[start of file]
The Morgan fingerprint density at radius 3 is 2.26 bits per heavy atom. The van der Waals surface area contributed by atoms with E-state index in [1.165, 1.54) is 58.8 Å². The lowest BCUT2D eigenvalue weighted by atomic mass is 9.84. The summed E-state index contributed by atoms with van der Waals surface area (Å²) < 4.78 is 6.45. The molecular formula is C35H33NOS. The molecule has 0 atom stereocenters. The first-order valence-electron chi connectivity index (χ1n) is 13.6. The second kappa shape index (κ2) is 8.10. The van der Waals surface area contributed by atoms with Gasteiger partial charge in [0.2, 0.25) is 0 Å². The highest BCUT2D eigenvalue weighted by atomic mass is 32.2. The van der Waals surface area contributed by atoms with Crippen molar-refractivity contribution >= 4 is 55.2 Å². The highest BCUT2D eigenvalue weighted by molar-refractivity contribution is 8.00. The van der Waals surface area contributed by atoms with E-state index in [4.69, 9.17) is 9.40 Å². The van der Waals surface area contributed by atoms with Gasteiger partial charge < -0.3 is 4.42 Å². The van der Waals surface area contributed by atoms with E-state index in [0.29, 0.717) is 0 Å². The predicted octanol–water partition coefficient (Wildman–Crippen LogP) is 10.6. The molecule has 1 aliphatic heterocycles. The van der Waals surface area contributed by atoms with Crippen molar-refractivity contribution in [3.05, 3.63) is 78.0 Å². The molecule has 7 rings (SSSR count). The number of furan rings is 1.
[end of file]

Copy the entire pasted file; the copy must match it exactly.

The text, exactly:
The Morgan fingerprint density at radius 3 is 2.26 bits per heavy atom. The van der Waals surface area contributed by atoms with E-state index in [1.165, 1.54) is 58.8 Å². The lowest BCUT2D eigenvalue weighted by atomic mass is 9.84. The summed E-state index contributed by atoms with van der Waals surface area (Å²) < 4.78 is 6.45. The molecular formula is C35H33NOS. The molecule has 0 atom stereocenters. The first-order valence-electron chi connectivity index (χ1n) is 13.6. The second kappa shape index (κ2) is 8.10. The van der Waals surface area contributed by atoms with Gasteiger partial charge in [0.2, 0.25) is 0 Å². The highest BCUT2D eigenvalue weighted by atomic mass is 32.2. The van der Waals surface area contributed by atoms with Crippen molar-refractivity contribution >= 4 is 55.2 Å². The highest BCUT2D eigenvalue weighted by molar-refractivity contribution is 8.00. The van der Waals surface area contributed by atoms with E-state index in [4.69, 9.17) is 9.40 Å². The van der Waals surface area contributed by atoms with Gasteiger partial charge < -0.3 is 4.42 Å². The van der Waals surface area contributed by atoms with E-state index in [0.29, 0.717) is 0 Å². The predicted octanol–water partition coefficient (Wildman–Crippen LogP) is 10.6. The molecule has 1 aliphatic heterocycles. The van der Waals surface area contributed by atoms with Crippen molar-refractivity contribution in [3.05, 3.63) is 78.0 Å². The molecule has 7 rings (SSSR count). The number of furan rings is 1.